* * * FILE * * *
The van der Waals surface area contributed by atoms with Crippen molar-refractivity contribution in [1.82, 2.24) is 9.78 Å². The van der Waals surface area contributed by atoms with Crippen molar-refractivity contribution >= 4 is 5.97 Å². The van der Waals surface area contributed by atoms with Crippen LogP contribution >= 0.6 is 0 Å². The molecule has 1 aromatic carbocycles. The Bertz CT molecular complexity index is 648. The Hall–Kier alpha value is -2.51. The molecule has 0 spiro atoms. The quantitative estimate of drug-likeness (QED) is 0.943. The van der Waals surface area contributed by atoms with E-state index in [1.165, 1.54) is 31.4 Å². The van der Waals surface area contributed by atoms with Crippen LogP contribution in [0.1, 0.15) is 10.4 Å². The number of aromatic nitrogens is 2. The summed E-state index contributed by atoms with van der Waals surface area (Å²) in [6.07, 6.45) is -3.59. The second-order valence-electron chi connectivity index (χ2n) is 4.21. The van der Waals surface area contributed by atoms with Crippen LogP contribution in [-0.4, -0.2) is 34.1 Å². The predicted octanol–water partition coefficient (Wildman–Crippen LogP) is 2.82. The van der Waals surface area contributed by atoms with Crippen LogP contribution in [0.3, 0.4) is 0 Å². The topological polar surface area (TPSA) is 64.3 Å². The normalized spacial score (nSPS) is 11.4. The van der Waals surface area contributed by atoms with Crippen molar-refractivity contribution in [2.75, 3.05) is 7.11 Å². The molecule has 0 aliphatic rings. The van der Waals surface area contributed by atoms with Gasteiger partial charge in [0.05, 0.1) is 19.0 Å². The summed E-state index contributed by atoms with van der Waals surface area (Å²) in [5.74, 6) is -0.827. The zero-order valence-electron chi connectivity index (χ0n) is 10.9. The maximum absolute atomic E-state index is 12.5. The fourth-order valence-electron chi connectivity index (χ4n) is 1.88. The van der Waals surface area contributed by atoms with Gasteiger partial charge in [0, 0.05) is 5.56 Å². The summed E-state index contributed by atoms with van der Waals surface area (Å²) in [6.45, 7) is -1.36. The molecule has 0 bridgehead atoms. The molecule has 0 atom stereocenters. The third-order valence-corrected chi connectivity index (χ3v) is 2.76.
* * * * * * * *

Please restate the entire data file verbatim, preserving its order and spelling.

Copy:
The van der Waals surface area contributed by atoms with Crippen molar-refractivity contribution in [1.82, 2.24) is 9.78 Å². The van der Waals surface area contributed by atoms with Crippen molar-refractivity contribution >= 4 is 5.97 Å². The van der Waals surface area contributed by atoms with Crippen LogP contribution >= 0.6 is 0 Å². The molecule has 1 aromatic carbocycles. The Bertz CT molecular complexity index is 648. The Hall–Kier alpha value is -2.51. The molecule has 0 spiro atoms. The quantitative estimate of drug-likeness (QED) is 0.943. The van der Waals surface area contributed by atoms with E-state index in [1.165, 1.54) is 31.4 Å². The van der Waals surface area contributed by atoms with Crippen LogP contribution in [0.1, 0.15) is 10.4 Å². The number of aromatic nitrogens is 2. The summed E-state index contributed by atoms with van der Waals surface area (Å²) in [6.07, 6.45) is -3.59. The second-order valence-electron chi connectivity index (χ2n) is 4.21. The van der Waals surface area contributed by atoms with Crippen LogP contribution in [-0.4, -0.2) is 34.1 Å². The predicted octanol–water partition coefficient (Wildman–Crippen LogP) is 2.82. The van der Waals surface area contributed by atoms with Crippen LogP contribution in [0.3, 0.4) is 0 Å². The topological polar surface area (TPSA) is 64.3 Å². The normalized spacial score (nSPS) is 11.4. The van der Waals surface area contributed by atoms with Crippen molar-refractivity contribution in [2.75, 3.05) is 7.11 Å². The molecule has 0 aliphatic rings. The van der Waals surface area contributed by atoms with Gasteiger partial charge in [0.05, 0.1) is 19.0 Å². The summed E-state index contributed by atoms with van der Waals surface area (Å²) in [5.74, 6) is -0.827. The zero-order valence-electron chi connectivity index (χ0n) is 10.9. The maximum absolute atomic E-state index is 12.5. The fourth-order valence-electron chi connectivity index (χ4n) is 1.88. The van der Waals surface area contributed by atoms with Gasteiger partial charge in [0, 0.05) is 5.56 Å². The summed E-state index contributed by atoms with van der Waals surface area (Å²) in [6.45, 7) is -1.36. The molecule has 0 bridgehead atoms. The molecule has 0 atom stereocenters. The third-order valence-corrected chi connectivity index (χ3v) is 2.76.